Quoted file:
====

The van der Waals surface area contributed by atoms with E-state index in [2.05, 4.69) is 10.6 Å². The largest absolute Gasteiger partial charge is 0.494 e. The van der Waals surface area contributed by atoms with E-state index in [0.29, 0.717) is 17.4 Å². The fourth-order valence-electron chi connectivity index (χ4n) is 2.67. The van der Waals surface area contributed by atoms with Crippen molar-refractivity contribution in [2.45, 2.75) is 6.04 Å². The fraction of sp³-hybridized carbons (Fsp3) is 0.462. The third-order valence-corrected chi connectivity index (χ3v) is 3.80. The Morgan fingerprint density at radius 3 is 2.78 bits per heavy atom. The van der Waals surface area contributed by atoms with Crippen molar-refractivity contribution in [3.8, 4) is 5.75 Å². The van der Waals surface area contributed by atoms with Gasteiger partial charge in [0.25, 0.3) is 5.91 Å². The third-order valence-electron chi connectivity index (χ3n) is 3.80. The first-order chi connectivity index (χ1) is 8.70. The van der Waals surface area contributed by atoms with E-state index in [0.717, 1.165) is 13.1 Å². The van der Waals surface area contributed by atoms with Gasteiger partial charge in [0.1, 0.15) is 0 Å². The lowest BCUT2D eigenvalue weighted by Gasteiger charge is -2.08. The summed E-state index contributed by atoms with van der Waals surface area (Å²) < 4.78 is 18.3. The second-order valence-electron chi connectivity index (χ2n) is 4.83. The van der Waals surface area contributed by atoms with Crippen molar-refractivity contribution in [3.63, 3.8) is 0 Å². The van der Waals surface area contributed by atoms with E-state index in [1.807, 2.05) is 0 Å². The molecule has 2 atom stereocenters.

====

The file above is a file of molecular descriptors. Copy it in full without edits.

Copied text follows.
The van der Waals surface area contributed by atoms with E-state index in [2.05, 4.69) is 10.6 Å². The largest absolute Gasteiger partial charge is 0.494 e. The van der Waals surface area contributed by atoms with E-state index in [0.29, 0.717) is 17.4 Å². The fourth-order valence-electron chi connectivity index (χ4n) is 2.67. The van der Waals surface area contributed by atoms with Crippen molar-refractivity contribution in [2.45, 2.75) is 6.04 Å². The fraction of sp³-hybridized carbons (Fsp3) is 0.462. The third-order valence-corrected chi connectivity index (χ3v) is 3.80. The Morgan fingerprint density at radius 3 is 2.78 bits per heavy atom. The van der Waals surface area contributed by atoms with Crippen molar-refractivity contribution in [3.8, 4) is 5.75 Å². The van der Waals surface area contributed by atoms with Gasteiger partial charge in [0.25, 0.3) is 5.91 Å². The third-order valence-electron chi connectivity index (χ3n) is 3.80. The first-order chi connectivity index (χ1) is 8.70. The van der Waals surface area contributed by atoms with E-state index in [0.717, 1.165) is 13.1 Å². The van der Waals surface area contributed by atoms with Gasteiger partial charge in [0.1, 0.15) is 0 Å². The lowest BCUT2D eigenvalue weighted by Gasteiger charge is -2.08. The summed E-state index contributed by atoms with van der Waals surface area (Å²) < 4.78 is 18.3. The second-order valence-electron chi connectivity index (χ2n) is 4.83. The van der Waals surface area contributed by atoms with Crippen molar-refractivity contribution in [3.63, 3.8) is 0 Å². The van der Waals surface area contributed by atoms with E-state index in [1.807, 2.05) is 0 Å². The molecule has 2 atom stereocenters.